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NYT: Scroll Kit developer ‘is bragging’ about copyright infringement

Cody Brown | TechCrunch
Cody Brown received a takedown request from The New York Times' legal department after he posted a video showing how to replicate the "Snow Fall" experience using his tool Scroll Kit.

After he answered that request, Deborah Beshaw-Farrell of the legal department asked him to remove some crowing language from Scroll Kit's site:
It took The New York Times hundreds of hours to hand code "Snow Fall." ...we made a replica in an hour.
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Publications can no longer send photographers to Beyoncé shows

Fstoppers | Music Photographers
Beyoncé won't allow publications to send their own photographers to concerts on her Mrs. Carter tour. Publications wishing to illustrate coverage of the tour will have to download photos from an approved site, Noam Galai reports.

Beyoncé's publicist Yvette Noel-Schure emailed BuzzFeed after it ran photos of the singer at the Super Bowl halftime show that Noel-Schure called "unflattering." BuzzFeed turned the email and photos into a piece called "The 'Unflattering' Photos Beyoncé's Publicist Doesn't Want You To See."

The no-photographers edict represents an escalation in the struggle between music artists, photographers and the publications that employ the latter. (more...)
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U.K. court: Meltwater doesn’t violate copyright

The Guardian | Politico
The Supreme Court of the United Kingdom ruled Wednesday that the news aggregator Meltwater does not violate copyright laws by storing a cached page on app users’ mobile devices and laptops. The court sent the case to the European Court of Justice to ensure that subsequent rulings are consistent across European jurisdictions. (more...)
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Shepard Fairey gets probation for actions in AP photo case

Associated Press
A New York judge has sentenced artist Shepard Fairey to two years of probation and 300 hours of community service for lying and destroying evidence relevant to the Associated Press' complaint that he'd used one of its images of Barack Obama as the basis for his iconic "HOPE" poster. Fairey admitted in 2009 he'd "submitted false images and deleted others in the legal proceedings." He pleaded guilty to criminal contempt in February.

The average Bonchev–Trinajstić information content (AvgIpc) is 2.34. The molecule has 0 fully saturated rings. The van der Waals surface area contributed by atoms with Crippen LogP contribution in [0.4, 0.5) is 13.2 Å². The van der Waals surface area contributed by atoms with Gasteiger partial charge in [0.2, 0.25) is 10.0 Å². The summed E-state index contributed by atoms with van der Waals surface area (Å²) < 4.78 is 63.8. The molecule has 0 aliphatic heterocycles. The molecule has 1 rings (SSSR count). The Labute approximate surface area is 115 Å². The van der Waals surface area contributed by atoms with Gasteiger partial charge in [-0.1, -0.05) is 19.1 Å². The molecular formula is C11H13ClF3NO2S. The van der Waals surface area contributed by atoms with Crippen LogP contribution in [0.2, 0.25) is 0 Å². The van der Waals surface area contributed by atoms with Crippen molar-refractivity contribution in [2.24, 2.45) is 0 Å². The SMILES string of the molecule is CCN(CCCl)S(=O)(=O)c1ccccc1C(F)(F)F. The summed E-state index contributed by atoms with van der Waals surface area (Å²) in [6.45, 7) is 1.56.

The government had argued Fairey should get jail time; Fairey's attorneys argued his offenses were misdemeanors. The AP sounds glad to have this all over and done with:

"After spending a great amount of time, energy and legal effort, all of us at The Associated Press are glad this matter is finally behind us," AP President and CEO Gary Pruitt said in a statement. "We hope this case will serve as a clear reminder to all of the importance of fair compensation for those who gather and produce original news content."
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Portland Press Herald to pay woman for using photograph without permission

The Portland Press Herald will pay a woman $400 for publishing a photograph from her Flickr account after she complained that she hadn't given permission or been contacted beforehand.

The newspaper came under fire for using the photograph (in print and online) in connection with a story about how a local university had allowed a chaplain to return to campus after he had been accused of sexual abuse.

The paper then published an explanation of why it ran the photo, but later deleted the post. In its explanation, the newspaper said a reporter had tried to reach Audrey Ann Slade, but when he was unsuccessful, editors decided that they could legally publish the image under fair use.

Slade wrote on her blog that she was "floored" by the paper's failure to reach her:
No attempt to contact me. No attempt to credit me. Just taking something I did and with no care or regard, dragged something I did to be kind into a sordid and disgusting story. With not so much as a heads up. ... (more...)